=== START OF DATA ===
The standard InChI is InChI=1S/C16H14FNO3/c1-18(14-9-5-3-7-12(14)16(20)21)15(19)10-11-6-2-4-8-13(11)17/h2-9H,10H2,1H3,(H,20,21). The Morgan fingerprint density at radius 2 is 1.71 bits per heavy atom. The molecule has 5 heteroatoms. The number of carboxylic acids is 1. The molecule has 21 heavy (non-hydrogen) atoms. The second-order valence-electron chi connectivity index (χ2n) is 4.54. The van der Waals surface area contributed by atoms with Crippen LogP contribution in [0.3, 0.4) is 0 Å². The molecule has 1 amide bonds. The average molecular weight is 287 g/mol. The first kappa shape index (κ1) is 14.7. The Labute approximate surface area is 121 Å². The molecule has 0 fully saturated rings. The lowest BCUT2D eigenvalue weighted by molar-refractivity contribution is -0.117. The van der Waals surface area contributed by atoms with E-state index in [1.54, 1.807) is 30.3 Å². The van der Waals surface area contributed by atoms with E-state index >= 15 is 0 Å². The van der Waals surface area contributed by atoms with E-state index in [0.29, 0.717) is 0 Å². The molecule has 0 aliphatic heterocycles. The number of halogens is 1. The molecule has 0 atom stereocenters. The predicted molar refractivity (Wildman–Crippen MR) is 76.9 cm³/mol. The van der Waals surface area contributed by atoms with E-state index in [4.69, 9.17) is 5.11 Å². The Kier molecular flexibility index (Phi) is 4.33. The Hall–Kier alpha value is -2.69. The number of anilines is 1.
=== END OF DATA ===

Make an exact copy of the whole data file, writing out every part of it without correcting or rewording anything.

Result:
The standard InChI is InChI=1S/C16H14FNO3/c1-18(14-9-5-3-7-12(14)16(20)21)15(19)10-11-6-2-4-8-13(11)17/h2-9H,10H2,1H3,(H,20,21). The Morgan fingerprint density at radius 2 is 1.71 bits per heavy atom. The molecule has 5 heteroatoms. The number of carboxylic acids is 1. The molecule has 21 heavy (non-hydrogen) atoms. The second-order valence-electron chi connectivity index (χ2n) is 4.54. The van der Waals surface area contributed by atoms with Crippen LogP contribution in [0.3, 0.4) is 0 Å². The molecule has 1 amide bonds. The average molecular weight is 287 g/mol. The first kappa shape index (κ1) is 14.7. The Labute approximate surface area is 121 Å². The molecule has 0 fully saturated rings. The lowest BCUT2D eigenvalue weighted by molar-refractivity contribution is -0.117. The van der Waals surface area contributed by atoms with E-state index in [1.54, 1.807) is 30.3 Å². The van der Waals surface area contributed by atoms with E-state index >= 15 is 0 Å². The van der Waals surface area contributed by atoms with E-state index in [0.29, 0.717) is 0 Å². The molecule has 0 aliphatic heterocycles. The number of halogens is 1. The molecule has 0 atom stereocenters. The predicted molar refractivity (Wildman–Crippen MR) is 76.9 cm³/mol. The van der Waals surface area contributed by atoms with E-state index in [4.69, 9.17) is 5.11 Å². The Kier molecular flexibility index (Phi) is 4.33. The Hall–Kier alpha value is -2.69. The number of anilines is 1.